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No Tax Rate Increase? How?

City debt is repaid with property tax revenue.  Issuing new debt does not automatically increase the tax rate.  If there is sufficient revenue generated by the current tax rate to repay the proposed new debt, then that debt will not cause the tax rate to increase.  That is the case here.  The City identified an estimated tax increase necessary to support the investments included as part of the 2023 bond campaign.  That debt was approved by voters and the tax rate was increased to the new rate identified during that campaign.  The assessed value of existing development and new development has exceeded projections increasing the revenue generated by that rate.  Further, the City was able to adjust its debt portfolio to make additional capacity to issue new debt without changing the tax rate. 

What does this mean?  It’s like refinancing your home mortgage, but, of course, more complex.  Some debt will be retired, some will be restructured, some planned debt will be delayed or not issued.  The net result is that it is possible to repay the requested debt if authorized by voters when issued according to the proposed financial plan without increasing the City’s tax rate.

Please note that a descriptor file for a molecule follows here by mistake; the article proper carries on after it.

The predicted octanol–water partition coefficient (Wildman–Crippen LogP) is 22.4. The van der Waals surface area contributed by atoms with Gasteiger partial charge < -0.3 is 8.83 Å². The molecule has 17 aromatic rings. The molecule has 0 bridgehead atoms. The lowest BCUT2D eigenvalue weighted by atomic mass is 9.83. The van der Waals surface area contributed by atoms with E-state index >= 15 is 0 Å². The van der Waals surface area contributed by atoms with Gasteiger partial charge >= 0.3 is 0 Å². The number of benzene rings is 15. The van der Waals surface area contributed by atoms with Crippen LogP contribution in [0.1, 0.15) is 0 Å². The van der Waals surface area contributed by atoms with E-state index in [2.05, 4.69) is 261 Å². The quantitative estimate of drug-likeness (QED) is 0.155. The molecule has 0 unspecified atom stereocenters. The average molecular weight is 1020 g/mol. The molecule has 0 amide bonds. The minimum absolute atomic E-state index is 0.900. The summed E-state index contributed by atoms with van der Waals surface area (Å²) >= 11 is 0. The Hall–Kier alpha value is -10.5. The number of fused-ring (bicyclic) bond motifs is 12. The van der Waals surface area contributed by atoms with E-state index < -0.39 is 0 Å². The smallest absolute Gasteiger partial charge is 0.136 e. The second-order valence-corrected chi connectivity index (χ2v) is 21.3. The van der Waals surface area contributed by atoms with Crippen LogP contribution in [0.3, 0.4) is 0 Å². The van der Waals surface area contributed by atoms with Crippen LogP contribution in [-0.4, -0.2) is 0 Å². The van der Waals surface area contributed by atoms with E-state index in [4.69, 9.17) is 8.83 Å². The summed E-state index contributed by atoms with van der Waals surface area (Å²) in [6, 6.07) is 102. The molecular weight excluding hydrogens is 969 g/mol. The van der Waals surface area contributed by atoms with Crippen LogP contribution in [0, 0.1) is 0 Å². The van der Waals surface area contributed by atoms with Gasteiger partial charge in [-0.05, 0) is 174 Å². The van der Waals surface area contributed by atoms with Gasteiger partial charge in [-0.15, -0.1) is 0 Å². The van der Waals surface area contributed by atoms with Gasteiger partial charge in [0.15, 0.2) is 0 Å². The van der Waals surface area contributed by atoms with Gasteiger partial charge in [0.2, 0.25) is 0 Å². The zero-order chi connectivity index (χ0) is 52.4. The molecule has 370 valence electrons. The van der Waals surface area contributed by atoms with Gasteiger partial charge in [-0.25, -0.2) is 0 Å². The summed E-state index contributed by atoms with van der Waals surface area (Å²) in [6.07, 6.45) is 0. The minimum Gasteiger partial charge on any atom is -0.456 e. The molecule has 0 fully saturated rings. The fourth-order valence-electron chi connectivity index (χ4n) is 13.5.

Who checks the City’s math?  This kind of detailed financial analysis and planning is performed by a Financial Advisor.  This is a contracted firm that specializes in debt planning and issuance.  The City of Rowlett uses Hilltop Securities to prepare and analyze multiyear financial plans.  They assisted the City in identifying how much additional debt could be support by the existing tax rate.  They estimate that that rate is sufficient to repay an additional $80 million of incurred debt.  The total authorization requested in the May 4th propositions is $53.5 million.

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